+
simple_test_SUITE:test_case                                                                        failed (501us) Line 37 []
 +
2 tests passed
 +
1 tests failed
 +
ok
 +
 +
==How it works==
 +
Testhelper runs each test in a separate process. This minimises the chances of test interfering with each other.
 +
 +
It doesn't print the test names that passed, as you can imaging printing out 40 tests that passed and one that failed you might just not be able to spot the broken one. On of course, our tests always works ;).
 +
 +
Testhelper skips any tests cases inside a configuration case if the start case failed, but will continue running the other tests if one nested one fails.
 +
 +
==See Also==
 +
* My [[Debugging with Debug Helper|article on debugging]] tests
 +
* [[Test Driven Development]] in Erlang
 
==Download==
 
==Download==
 
[http://www.patternmatched.com/download/testhelper.zip testhelper.zip]
 
[http://www.patternmatched.com/download/testhelper.zip testhelper.zip]

Revision as of 07:29, 3 September 2006

Contents

Authors

Rudolph van Graan

Article

There are several test philosophies out there. We use a combination of Extreme Programming and DSDM. We don't ever write code without writing a test first. In fact, we use the test to state what we want the code to do. For this you can use the erlang test server. It's home page is http://www.erlang.org/project/test_server/index.html. It is quite an involved process getting it to work, as you can find on this page.

In order to speed up the testing process and to fit in with a philosophy of test as you go, we created testhelper.erl. It makes it easy to build test suites that are compatible with the Test Server, but still allows you to run your tests in Emacs. It doesn't support all the features of the Test Server, but does make it easier to test and develop on the go.

Writing a test suite

The basic steps are exactly the same as for Test Server. For details, look at Writing Test Suites

Here is the quick recipe:

  1. Generate the skeleton in Emacs
  2. Create a number of tests
  3. Run the test suite using testhelper

Generate the skeleton

1. In Emacs, create a file named simple_test_SUITE.erl
2. In Emacs select Erlang|Skeletons|Erlang test suite TS Frontend:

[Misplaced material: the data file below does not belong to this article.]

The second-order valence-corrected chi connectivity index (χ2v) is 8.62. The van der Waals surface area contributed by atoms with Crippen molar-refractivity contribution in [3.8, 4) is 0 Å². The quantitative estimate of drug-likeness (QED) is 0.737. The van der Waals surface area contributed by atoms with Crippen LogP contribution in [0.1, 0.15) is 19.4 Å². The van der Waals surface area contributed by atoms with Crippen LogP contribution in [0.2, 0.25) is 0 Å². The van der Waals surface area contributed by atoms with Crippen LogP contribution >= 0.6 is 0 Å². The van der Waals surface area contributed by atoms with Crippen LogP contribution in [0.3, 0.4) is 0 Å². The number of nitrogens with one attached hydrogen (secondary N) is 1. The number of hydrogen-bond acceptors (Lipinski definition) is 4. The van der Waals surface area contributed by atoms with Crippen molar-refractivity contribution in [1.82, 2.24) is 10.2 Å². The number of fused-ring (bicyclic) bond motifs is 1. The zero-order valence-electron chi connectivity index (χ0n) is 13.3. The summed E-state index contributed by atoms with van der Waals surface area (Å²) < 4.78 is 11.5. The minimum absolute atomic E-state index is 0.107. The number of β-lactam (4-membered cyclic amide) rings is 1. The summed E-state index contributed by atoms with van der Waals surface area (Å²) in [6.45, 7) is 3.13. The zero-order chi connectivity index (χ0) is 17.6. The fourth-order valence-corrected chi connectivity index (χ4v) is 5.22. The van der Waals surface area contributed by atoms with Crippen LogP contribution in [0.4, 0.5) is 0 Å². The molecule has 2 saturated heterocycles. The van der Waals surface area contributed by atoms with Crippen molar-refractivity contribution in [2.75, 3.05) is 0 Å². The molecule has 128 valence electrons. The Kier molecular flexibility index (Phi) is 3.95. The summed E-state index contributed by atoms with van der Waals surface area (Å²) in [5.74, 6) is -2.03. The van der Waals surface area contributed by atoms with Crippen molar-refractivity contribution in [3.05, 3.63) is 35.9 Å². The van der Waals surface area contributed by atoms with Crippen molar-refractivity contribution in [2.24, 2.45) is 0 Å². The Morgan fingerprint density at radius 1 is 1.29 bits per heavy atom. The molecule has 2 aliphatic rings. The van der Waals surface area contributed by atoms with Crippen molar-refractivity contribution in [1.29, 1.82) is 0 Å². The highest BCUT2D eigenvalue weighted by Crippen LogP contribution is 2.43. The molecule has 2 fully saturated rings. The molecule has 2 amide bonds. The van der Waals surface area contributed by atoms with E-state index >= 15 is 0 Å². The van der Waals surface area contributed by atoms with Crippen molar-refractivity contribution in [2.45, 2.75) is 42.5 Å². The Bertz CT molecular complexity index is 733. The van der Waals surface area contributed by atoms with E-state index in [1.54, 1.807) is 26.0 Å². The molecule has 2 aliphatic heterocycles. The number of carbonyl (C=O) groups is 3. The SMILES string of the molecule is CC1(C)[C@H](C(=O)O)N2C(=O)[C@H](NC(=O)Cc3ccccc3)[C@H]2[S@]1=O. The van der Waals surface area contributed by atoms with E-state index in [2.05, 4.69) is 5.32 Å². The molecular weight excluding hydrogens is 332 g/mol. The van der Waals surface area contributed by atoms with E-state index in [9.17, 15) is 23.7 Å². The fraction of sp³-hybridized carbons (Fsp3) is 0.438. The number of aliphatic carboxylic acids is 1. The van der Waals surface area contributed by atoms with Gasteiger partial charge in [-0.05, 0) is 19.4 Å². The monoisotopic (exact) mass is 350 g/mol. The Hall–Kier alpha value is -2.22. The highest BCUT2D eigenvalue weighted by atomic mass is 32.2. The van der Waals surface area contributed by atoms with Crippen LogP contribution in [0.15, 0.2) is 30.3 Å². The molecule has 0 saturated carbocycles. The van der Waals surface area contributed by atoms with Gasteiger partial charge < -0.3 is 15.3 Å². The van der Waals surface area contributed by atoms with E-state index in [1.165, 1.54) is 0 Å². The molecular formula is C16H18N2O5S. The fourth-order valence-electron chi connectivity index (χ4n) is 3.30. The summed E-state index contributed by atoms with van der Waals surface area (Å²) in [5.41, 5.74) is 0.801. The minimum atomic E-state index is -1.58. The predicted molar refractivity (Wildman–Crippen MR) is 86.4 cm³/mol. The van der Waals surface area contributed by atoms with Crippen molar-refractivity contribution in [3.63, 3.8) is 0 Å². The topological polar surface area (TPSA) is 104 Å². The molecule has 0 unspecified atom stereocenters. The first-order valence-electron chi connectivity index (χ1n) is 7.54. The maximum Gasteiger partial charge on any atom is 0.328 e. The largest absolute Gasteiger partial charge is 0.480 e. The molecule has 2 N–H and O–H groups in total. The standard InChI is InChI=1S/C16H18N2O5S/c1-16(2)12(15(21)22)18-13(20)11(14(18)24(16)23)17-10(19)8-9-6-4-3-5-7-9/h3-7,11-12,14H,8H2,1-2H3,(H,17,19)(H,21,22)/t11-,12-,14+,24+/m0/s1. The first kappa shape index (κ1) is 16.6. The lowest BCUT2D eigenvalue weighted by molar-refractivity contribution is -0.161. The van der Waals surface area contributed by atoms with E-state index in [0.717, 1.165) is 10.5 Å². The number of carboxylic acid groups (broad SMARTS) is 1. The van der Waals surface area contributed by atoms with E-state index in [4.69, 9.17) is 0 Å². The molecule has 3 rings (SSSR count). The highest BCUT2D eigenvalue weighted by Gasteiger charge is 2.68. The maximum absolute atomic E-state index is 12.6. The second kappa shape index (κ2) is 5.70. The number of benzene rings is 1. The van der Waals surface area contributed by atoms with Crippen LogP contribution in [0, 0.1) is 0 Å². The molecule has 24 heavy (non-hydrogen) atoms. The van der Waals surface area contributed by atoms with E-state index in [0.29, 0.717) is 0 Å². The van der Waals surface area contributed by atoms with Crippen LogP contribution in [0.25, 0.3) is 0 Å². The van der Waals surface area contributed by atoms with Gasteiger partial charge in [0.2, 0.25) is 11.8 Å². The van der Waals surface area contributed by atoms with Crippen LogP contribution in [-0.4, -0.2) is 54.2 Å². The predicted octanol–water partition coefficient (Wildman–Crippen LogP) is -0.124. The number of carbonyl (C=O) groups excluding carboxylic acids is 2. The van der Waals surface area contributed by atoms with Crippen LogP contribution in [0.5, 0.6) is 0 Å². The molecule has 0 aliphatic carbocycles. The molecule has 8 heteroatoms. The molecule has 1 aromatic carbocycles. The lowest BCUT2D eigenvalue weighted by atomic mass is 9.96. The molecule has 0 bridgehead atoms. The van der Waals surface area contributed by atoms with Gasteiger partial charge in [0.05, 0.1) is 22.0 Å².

Testhelper step 1.png

This will fill in your current module with a basic skeleton. If we remove all the comments, the test should look like this:

-module(simple_test_SUITE).

-compile(export_all).
-include("test_server/include/test_server.hrl").

init_per_suite(Config) ->
  Config.

end_per_suite(_Config) ->
  ok.

init_per_testcase(_TestCase, Config) ->
  Config.

end_per_testcase(_TestCase, _Config) ->
  ok.

all(doc) -> 
  ["This test links to all tests in this suite"];

all(suite) -> 
  [test_case].

test_case(doc) -> 
  ["Describe the main purpose of test case"];

test_case(suite) -> 
  [];

test_case(Config) when is_list(Config) -> 
  ok.

3. Next, compile the suite:

(gdb_rdbms@wyemac)1> c("simple_test_SUITE",[debug_info]).
{ok,simple_test_SUITE}


Running all the tests in the new suite

In order to run our new test suite, we simply call testhelper like this:

(gdb_rdbms@wyemac)2> testhelper:run(simple_test_SUITE,all).
****************************************************
Running simple_test_SUITE:init_per_suite (runtime version) Case all 
DataDir = "/Users/rvg/svn/modules/common/test/simple_test_SUITE_data/" 
Config = [{data_dir,"./simple_test_SUITE_data/"},
          {priv_dir,"./simple_test_SUITE_priv/"}]


====================Start of Test test_case======================
====================End of Test test_case========================
Running simple_test_SUITE:end_per_suite (runtime version)
****************************************************
1 tests passed
0 tests failed
ok

At this stage you'll notice that testhelper indicated 1 tests passed, 0 failed. The test that passed was our test_case(...) created above. Of course it doesn't do anything yet.

Let's make it fail. Change test_case(...) as follows:

test_case(doc) -> 
  ["Describe the main purpose of test case"];

test_case(suite) -> 
  [];

test_case(Config) when is_list(Config) -> 
  My1stAtom = the_new_atom,
  My2ndAtom = the_other_atom,
  My2ndAtom = My1stAtom,
  ok.

The test simply creates two atoms, one named My1stAtom, the other My2ndAtom. In the third line, we make an assumption that these two atoms are the same by trying to match the two variables. (See my article Hardcoding Expectations)

Lets test this. Run testhelper again:

(gdb_rdbms@wyemac)4> testhelper:run(simple_test_SUITE,all).
****************************************************
Running simple_test_SUITE:init_per_suite (runtime version) Case all 
====================Start of Test test_case======================
!!!!!!!!!!!!!!!!!!!!!!!!!!!!!!!!!!!!!!!!!!!!!!!!!!!!!!!!!!!!!!!!!!!!!!!!!!!!!!!!!!!!!!!!!!
Testhelper catch error {badmatch,the_new_atom}
[{simple_test_SUITE,test_case,1},
 {timer,tc,3},
 {testhelper,run_test2,4},
 {testhelper,'-run_test/4-fun-0-',6},
 {proc_lib,init_p,3}]
!!!!!!!!!!!!!!!!!!!!!!!!!!!!!!!!!!!!!!!!!!!!!!!!!!!!!!!!!!!!!!!!!!!!!!!!!!!!!!!!!!!!!!!!!!
====================End of Test test_case========================
Running simple_test_SUITE:end_per_suite (runtime version)
****************************************************